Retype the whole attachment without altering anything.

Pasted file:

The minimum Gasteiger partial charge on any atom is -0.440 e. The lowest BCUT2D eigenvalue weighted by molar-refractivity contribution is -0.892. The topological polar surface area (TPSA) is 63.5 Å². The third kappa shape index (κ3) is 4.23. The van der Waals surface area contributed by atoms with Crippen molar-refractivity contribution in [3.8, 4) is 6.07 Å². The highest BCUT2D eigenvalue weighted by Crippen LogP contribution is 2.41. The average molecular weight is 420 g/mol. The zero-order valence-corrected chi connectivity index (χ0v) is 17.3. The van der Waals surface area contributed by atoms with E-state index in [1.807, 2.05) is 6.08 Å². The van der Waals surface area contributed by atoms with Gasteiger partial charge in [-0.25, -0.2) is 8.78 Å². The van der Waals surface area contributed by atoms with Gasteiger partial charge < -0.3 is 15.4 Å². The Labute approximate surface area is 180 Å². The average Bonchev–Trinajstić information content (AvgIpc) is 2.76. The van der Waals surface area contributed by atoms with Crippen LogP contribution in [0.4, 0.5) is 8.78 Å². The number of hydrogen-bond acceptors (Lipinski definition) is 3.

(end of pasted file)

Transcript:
The minimum Gasteiger partial charge on any atom is -0.440 e. The lowest BCUT2D eigenvalue weighted by molar-refractivity contribution is -0.892. The topological polar surface area (TPSA) is 63.5 Å². The third kappa shape index (κ3) is 4.23. The van der Waals surface area contributed by atoms with Crippen molar-refractivity contribution in [3.8, 4) is 6.07 Å². The highest BCUT2D eigenvalue weighted by Crippen LogP contribution is 2.41. The average molecular weight is 420 g/mol. The zero-order valence-corrected chi connectivity index (χ0v) is 17.3. The van der Waals surface area contributed by atoms with E-state index in [1.807, 2.05) is 6.08 Å². The van der Waals surface area contributed by atoms with Gasteiger partial charge in [-0.25, -0.2) is 8.78 Å². The van der Waals surface area contributed by atoms with Gasteiger partial charge < -0.3 is 15.4 Å². The Labute approximate surface area is 180 Å². The average Bonchev–Trinajstić information content (AvgIpc) is 2.76. The van der Waals surface area contributed by atoms with Crippen LogP contribution in [0.4, 0.5) is 8.78 Å². The number of hydrogen-bond acceptors (Lipinski definition) is 3.